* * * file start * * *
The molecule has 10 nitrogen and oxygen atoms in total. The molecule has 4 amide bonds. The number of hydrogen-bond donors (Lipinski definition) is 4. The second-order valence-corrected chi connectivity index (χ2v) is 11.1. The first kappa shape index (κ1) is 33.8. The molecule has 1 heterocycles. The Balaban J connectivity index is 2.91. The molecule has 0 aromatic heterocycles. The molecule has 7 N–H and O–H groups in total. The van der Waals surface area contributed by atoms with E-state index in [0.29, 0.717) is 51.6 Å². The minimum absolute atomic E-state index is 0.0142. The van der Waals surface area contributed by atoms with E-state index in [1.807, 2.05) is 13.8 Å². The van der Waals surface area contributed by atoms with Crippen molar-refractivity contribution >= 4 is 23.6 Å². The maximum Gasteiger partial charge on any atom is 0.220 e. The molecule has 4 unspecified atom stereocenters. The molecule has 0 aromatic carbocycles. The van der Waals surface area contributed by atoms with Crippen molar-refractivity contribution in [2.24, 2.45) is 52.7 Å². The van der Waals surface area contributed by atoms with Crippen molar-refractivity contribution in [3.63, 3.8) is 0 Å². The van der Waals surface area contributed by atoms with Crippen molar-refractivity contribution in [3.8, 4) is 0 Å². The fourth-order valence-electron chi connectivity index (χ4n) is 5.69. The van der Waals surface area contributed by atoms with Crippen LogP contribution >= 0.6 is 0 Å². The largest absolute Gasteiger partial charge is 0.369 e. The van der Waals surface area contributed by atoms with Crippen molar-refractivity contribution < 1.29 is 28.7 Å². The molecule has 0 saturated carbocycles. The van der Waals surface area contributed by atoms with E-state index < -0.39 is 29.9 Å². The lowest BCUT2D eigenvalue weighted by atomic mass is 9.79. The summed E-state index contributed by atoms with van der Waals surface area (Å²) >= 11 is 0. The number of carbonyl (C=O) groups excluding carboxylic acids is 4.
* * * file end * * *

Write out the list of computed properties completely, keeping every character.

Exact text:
The molecule has 10 nitrogen and oxygen atoms in total. The molecule has 4 amide bonds. The number of hydrogen-bond donors (Lipinski definition) is 4. The second-order valence-corrected chi connectivity index (χ2v) is 11.1. The first kappa shape index (κ1) is 33.8. The molecule has 1 heterocycles. The Balaban J connectivity index is 2.91. The molecule has 0 aromatic heterocycles. The molecule has 7 N–H and O–H groups in total. The van der Waals surface area contributed by atoms with E-state index in [0.29, 0.717) is 51.6 Å². The minimum absolute atomic E-state index is 0.0142. The van der Waals surface area contributed by atoms with E-state index in [1.807, 2.05) is 13.8 Å². The van der Waals surface area contributed by atoms with Crippen molar-refractivity contribution >= 4 is 23.6 Å². The maximum Gasteiger partial charge on any atom is 0.220 e. The molecule has 4 unspecified atom stereocenters. The molecule has 0 aromatic carbocycles. The van der Waals surface area contributed by atoms with Crippen molar-refractivity contribution in [2.24, 2.45) is 52.7 Å². The van der Waals surface area contributed by atoms with Crippen molar-refractivity contribution in [3.63, 3.8) is 0 Å². The van der Waals surface area contributed by atoms with Crippen molar-refractivity contribution in [3.8, 4) is 0 Å². The fourth-order valence-electron chi connectivity index (χ4n) is 5.69. The van der Waals surface area contributed by atoms with Crippen LogP contribution >= 0.6 is 0 Å². The largest absolute Gasteiger partial charge is 0.369 e. The van der Waals surface area contributed by atoms with Crippen molar-refractivity contribution < 1.29 is 28.7 Å². The molecule has 0 saturated carbocycles. The van der Waals surface area contributed by atoms with E-state index < -0.39 is 29.9 Å². The lowest BCUT2D eigenvalue weighted by atomic mass is 9.79. The summed E-state index contributed by atoms with van der Waals surface area (Å²) >= 11 is 0. The number of carbonyl (C=O) groups excluding carboxylic acids is 4.